IDEA Version Nine includes a ribbon of 100+ audit-specific commands to quickly perform tasks such as searching for duplicates, detecting gaps in numeric sequences, grouping data by categories, and filtering rows and columns in seconds – without programming. IDEA also offers editable text fields to create electronic working papers and comes with a comprehensive HTML help utility for questions along the way.


Phase 4: Communicating Results


As testing is completed, the focus of the audit turns to communicate results. This is one of the core time-saving areas where data analytics simplifies presenting your findings. The Project Overview feature in IDEA presents a graphical or table representation of the entire audit or investigation process that may be shared and used to meet documentation requirements. The History file contains all the actions performed within a Working Folder, including the creation, deletion, and modification of databases. It also records all actions performed so the process used can be repeated on the next period’s or next year’s files. This feature provides the ability to independently review the workflows including drill-down capabilities for additional history.

Most data analytics tools offer reports in various forms, with export to Excel and Word, to suit varying presentation needs. Charts, graphs, pivot tables, stratification, and history provide great visuals to put the audit report into a format where the reader can grab onto what you’re communicating. The drill-down capabilities give management the ability to review results independently and see details that would not be available otherwise. IDEA also works with visualization tools such as ClickView, Spotfire and Tableau.


Phase 5: Monitoring/Corrective Action


In the final phase of the audit lifecycle, data analytics can still play an important role and save time. Analytics can be used for open-issue follow up to determine whether actions have been correct, stopped or adjusted.

As part of the closing process, auditors may be asked about what tools and techniques were used, and the client may be interested in adopting and implementing them to establish a more regular continuous controls monitoring process. For example, duplicate payments, credit balances, errors in record keeping, excessive returns may need to be run more frequently to add value and recover losses.

Continuous controls monitoring can be facilitated by using the Project Overview feature in IDEA. The routines are already in the History file within Project Overview, so it saves a significant amount of time by acquiring data in the same format as the original test data and rerunning the same tests year-to-year to see whether controls are working as expected.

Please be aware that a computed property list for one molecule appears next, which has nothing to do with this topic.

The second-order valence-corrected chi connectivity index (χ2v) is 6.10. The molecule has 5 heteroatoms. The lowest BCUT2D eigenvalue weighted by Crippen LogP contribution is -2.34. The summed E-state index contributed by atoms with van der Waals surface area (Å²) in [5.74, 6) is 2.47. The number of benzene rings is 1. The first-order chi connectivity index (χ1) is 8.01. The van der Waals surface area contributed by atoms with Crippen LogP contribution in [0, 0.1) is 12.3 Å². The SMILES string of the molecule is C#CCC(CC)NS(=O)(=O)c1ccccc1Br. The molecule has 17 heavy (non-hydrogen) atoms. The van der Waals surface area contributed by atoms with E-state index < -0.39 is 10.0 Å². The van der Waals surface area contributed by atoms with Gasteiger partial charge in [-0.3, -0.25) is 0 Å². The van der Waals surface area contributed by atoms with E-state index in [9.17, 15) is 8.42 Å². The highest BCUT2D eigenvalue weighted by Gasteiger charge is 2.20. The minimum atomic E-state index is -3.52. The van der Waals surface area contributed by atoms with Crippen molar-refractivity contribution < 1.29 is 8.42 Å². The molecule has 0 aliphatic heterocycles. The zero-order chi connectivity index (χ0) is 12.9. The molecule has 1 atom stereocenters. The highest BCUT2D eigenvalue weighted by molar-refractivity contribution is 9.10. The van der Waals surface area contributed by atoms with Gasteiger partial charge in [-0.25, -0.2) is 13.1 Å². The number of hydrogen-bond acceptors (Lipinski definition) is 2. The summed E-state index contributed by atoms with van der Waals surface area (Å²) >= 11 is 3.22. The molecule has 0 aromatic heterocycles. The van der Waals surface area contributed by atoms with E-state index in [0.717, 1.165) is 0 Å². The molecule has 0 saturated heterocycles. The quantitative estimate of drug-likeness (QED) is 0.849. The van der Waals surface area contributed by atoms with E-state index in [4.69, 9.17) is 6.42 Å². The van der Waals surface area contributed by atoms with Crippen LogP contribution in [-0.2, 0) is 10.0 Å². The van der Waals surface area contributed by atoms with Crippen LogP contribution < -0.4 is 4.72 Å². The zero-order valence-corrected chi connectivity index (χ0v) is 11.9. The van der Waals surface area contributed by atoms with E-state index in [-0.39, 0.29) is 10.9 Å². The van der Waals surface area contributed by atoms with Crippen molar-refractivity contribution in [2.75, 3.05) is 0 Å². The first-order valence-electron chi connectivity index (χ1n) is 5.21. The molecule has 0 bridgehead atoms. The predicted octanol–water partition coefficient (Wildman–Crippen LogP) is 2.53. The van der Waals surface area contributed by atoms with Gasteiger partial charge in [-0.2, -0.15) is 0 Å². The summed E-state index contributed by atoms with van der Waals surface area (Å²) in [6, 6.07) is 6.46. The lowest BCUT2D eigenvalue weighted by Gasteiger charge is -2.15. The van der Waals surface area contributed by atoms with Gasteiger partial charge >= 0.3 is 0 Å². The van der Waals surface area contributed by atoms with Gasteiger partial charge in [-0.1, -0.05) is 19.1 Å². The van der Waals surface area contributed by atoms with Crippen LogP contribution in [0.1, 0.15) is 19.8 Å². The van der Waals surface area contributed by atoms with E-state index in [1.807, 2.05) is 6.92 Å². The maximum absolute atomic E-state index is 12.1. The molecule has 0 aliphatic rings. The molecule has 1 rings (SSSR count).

The highest value of using data analytics in the final phase is the ability to cite instances, provide detail and back up your findings with facts rather than opinions and projections or estimates. As an auditor, you have an obligation to inform management about risks and work to put controls into place that mitigate those risks. In the event the risks are accepted by management for a valid reason, then audit tests and results will be fully documented.

Many auditors are required to track their time and are expected to increase their productivity year over year. By using data analytics to reduce manual process, and conduct a more effective and efficient audit, the audit lifecycle can be significantly reduced so you can fit more projects into each year and become invaluable to your organization or client.


Interested in learning more about IDEA?


We offer free live demonstrations and are interested in learning more about your goals, and how we can help you achieve them. Contact us at [email protected] or visit our website to arrange a demo.

Acknowledgement: Information for this article was provided by Donald Sparks, CISA, CIA, ARM, Former Vice President of Industry Relations, Audimation Services, Inc. IDEA is a registered trademark of CaseWare International Inc.

Best Practices , CaseWare IDEA

Posted By

By Sarah Palombo
Sarah Palombo founded Avery Public Relations in 2007 and took on Audimation Services as her first client. She has more than 20 years of experience developing communications programs and creating content.